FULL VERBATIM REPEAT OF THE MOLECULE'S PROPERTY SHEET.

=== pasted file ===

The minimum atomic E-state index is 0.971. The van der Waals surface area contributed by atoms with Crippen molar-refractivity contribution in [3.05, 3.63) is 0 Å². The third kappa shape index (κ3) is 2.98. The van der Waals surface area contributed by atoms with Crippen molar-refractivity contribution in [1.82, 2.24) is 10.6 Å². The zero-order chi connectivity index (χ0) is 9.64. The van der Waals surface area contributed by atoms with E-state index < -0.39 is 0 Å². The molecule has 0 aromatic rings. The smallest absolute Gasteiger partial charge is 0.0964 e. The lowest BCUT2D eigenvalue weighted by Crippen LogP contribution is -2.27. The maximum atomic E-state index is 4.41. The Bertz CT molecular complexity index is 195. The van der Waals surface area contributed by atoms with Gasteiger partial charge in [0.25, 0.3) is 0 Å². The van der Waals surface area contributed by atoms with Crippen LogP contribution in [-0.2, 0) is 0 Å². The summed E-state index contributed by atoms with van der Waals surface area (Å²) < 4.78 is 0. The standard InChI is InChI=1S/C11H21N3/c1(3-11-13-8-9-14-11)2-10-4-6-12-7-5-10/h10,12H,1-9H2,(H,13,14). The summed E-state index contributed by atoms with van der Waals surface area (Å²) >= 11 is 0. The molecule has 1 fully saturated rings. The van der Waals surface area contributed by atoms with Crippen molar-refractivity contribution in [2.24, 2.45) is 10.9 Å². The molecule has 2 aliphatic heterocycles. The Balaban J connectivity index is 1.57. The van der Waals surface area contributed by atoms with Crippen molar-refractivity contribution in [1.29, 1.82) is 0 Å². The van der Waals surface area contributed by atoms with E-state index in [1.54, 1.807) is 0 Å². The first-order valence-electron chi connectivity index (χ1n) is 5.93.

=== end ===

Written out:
The minimum atomic E-state index is 0.971. The van der Waals surface area contributed by atoms with Crippen molar-refractivity contribution in [3.05, 3.63) is 0 Å². The third kappa shape index (κ3) is 2.98. The van der Waals surface area contributed by atoms with Crippen molar-refractivity contribution in [1.82, 2.24) is 10.6 Å². The zero-order chi connectivity index (χ0) is 9.64. The van der Waals surface area contributed by atoms with E-state index < -0.39 is 0 Å². The molecule has 0 aromatic rings. The smallest absolute Gasteiger partial charge is 0.0964 e. The lowest BCUT2D eigenvalue weighted by Crippen LogP contribution is -2.27. The maximum atomic E-state index is 4.41. The Bertz CT molecular complexity index is 195. The van der Waals surface area contributed by atoms with Gasteiger partial charge in [0.25, 0.3) is 0 Å². The van der Waals surface area contributed by atoms with Crippen LogP contribution in [-0.2, 0) is 0 Å². The summed E-state index contributed by atoms with van der Waals surface area (Å²) < 4.78 is 0. The standard InChI is InChI=1S/C11H21N3/c1(3-11-13-8-9-14-11)2-10-4-6-12-7-5-10/h10,12H,1-9H2,(H,13,14). The summed E-state index contributed by atoms with van der Waals surface area (Å²) >= 11 is 0. The molecule has 1 fully saturated rings. The van der Waals surface area contributed by atoms with Crippen molar-refractivity contribution in [2.24, 2.45) is 10.9 Å². The molecule has 2 aliphatic heterocycles. The Balaban J connectivity index is 1.57. The van der Waals surface area contributed by atoms with Crippen molar-refractivity contribution in [1.29, 1.82) is 0 Å². The van der Waals surface area contributed by atoms with E-state index in [1.54, 1.807) is 0 Å². The first-order valence-electron chi connectivity index (χ1n) is 5.93.